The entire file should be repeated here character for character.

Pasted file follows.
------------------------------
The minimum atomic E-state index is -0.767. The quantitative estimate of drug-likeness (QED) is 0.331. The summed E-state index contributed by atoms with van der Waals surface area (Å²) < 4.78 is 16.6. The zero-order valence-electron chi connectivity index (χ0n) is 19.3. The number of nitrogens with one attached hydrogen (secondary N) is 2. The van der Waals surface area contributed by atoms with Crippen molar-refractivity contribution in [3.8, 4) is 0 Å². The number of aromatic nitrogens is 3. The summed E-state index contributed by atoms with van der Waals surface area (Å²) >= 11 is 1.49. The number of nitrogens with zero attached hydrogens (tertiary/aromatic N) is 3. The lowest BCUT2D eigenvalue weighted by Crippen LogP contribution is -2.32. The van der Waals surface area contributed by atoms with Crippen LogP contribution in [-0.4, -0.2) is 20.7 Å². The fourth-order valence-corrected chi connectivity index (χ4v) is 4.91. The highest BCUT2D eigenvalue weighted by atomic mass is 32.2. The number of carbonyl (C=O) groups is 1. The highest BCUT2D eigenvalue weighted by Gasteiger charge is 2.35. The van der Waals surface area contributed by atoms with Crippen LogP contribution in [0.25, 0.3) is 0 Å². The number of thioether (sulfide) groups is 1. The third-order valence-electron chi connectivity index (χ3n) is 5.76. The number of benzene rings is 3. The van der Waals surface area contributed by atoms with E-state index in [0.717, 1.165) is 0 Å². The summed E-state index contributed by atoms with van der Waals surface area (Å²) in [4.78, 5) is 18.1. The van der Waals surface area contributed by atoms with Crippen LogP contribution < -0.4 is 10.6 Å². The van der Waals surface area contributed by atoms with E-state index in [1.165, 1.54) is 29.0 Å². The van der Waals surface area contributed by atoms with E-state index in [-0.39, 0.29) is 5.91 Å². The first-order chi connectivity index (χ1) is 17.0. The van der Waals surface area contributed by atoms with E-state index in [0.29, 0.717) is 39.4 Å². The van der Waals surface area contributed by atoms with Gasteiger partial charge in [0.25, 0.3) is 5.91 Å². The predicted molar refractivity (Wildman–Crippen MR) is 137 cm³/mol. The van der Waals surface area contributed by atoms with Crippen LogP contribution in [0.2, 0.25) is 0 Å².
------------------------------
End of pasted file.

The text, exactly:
The minimum atomic E-state index is -0.767. The quantitative estimate of drug-likeness (QED) is 0.331. The summed E-state index contributed by atoms with van der Waals surface area (Å²) < 4.78 is 16.6. The zero-order valence-electron chi connectivity index (χ0n) is 19.3. The number of nitrogens with one attached hydrogen (secondary N) is 2. The van der Waals surface area contributed by atoms with Crippen molar-refractivity contribution in [3.8, 4) is 0 Å². The number of aromatic nitrogens is 3. The summed E-state index contributed by atoms with van der Waals surface area (Å²) >= 11 is 1.49. The number of nitrogens with zero attached hydrogens (tertiary/aromatic N) is 3. The lowest BCUT2D eigenvalue weighted by Crippen LogP contribution is -2.32. The van der Waals surface area contributed by atoms with Crippen LogP contribution in [-0.4, -0.2) is 20.7 Å². The fourth-order valence-corrected chi connectivity index (χ4v) is 4.91. The highest BCUT2D eigenvalue weighted by atomic mass is 32.2. The number of carbonyl (C=O) groups is 1. The highest BCUT2D eigenvalue weighted by Gasteiger charge is 2.35. The van der Waals surface area contributed by atoms with Crippen LogP contribution in [0.25, 0.3) is 0 Å². The number of thioether (sulfide) groups is 1. The third-order valence-electron chi connectivity index (χ3n) is 5.76. The number of benzene rings is 3. The van der Waals surface area contributed by atoms with E-state index in [0.717, 1.165) is 0 Å². The summed E-state index contributed by atoms with van der Waals surface area (Å²) in [4.78, 5) is 18.1. The van der Waals surface area contributed by atoms with Crippen LogP contribution < -0.4 is 10.6 Å². The van der Waals surface area contributed by atoms with E-state index in [1.165, 1.54) is 29.0 Å². The van der Waals surface area contributed by atoms with E-state index in [-0.39, 0.29) is 5.91 Å². The first-order chi connectivity index (χ1) is 17.0. The van der Waals surface area contributed by atoms with E-state index in [0.29, 0.717) is 39.4 Å². The van der Waals surface area contributed by atoms with Gasteiger partial charge in [0.25, 0.3) is 5.91 Å². The predicted molar refractivity (Wildman–Crippen MR) is 137 cm³/mol. The van der Waals surface area contributed by atoms with Crippen LogP contribution in [0.2, 0.25) is 0 Å².